Complementary and Alternative Medicine Use and Symptom Burden in Women Undergoing Chemotherapy for Breast Cancer in Malaysia

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Complementary and alternative medicine (CAM) is commonly used for cancer- and chemotherapy-related symptoms. Nurses are likely to encounter many CAM users in their practice.


The aims of this study were to assess CAM use and examine the symptom burden of CAM and non-CAM users among patients with breast cancer who are undergoing chemotherapy.


A CAM use questionnaire and the Side-Effect Burden Scale were administered to 546 patients. Complementary and alternative medicine use was categorized as mind-body practices (MBPs), natural products (NPs), or traditional medicine (TM).


We identified 386 CAM users (70.7%) in this study. The CAM users reported a higher marginal mean total symptom burden score (40.39 ± 2.6) than non-CAM users (36.93 ± 3.21), although this difference was not statistically significant (P = .09). Triple-modality (MBP-NP-TM) CAM users had a significantly higher marginal mean total symptom burden score (47.44 ± 4.12) than single-modality (MBP) users (34.09 ± 4.43). The risk of having a high total symptom burden score was 12.9-fold higher among the MBP-NP-TM users than among the MBP users.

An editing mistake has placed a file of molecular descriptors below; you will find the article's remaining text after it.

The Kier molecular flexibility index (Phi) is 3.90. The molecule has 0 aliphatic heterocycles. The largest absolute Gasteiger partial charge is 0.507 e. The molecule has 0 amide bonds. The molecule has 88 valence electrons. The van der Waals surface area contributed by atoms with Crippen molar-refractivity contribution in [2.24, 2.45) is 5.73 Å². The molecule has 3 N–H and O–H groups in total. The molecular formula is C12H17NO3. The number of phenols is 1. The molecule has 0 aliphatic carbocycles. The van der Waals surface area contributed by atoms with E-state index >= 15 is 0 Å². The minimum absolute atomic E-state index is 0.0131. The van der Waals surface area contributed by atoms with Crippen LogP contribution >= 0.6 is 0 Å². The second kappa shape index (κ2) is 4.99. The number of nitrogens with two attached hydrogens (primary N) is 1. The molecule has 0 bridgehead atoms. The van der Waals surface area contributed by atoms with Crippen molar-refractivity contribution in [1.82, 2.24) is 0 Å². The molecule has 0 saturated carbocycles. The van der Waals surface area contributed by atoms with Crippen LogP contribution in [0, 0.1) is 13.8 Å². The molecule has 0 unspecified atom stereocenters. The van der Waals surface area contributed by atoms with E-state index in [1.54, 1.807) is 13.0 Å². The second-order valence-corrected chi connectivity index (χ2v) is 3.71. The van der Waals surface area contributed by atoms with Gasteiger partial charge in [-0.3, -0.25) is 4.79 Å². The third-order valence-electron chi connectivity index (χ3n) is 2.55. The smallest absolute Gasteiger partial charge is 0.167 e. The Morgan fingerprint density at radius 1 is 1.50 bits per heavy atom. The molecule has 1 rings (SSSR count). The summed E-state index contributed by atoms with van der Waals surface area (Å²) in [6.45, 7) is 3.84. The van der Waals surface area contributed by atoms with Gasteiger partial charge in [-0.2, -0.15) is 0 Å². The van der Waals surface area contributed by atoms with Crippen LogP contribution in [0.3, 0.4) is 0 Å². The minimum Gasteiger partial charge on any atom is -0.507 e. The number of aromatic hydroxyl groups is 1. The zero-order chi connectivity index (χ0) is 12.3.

Complementary and alternative medicine use is common among Malaysian patients who are undergoing chemotherapy for breast cancer. However, CAM and non-CAM users reported similar symptom burdens, although single-modality use of MBP is likely associated with a lower symptom burden.

Implications for Practice:

Nurses should keep abreast of current developments and trends in CAM use. Understanding CAM use and the related symptom burden will allow nurses to initiate open discussion and guide their patients in seeking additional information or referrals for a particular therapy.

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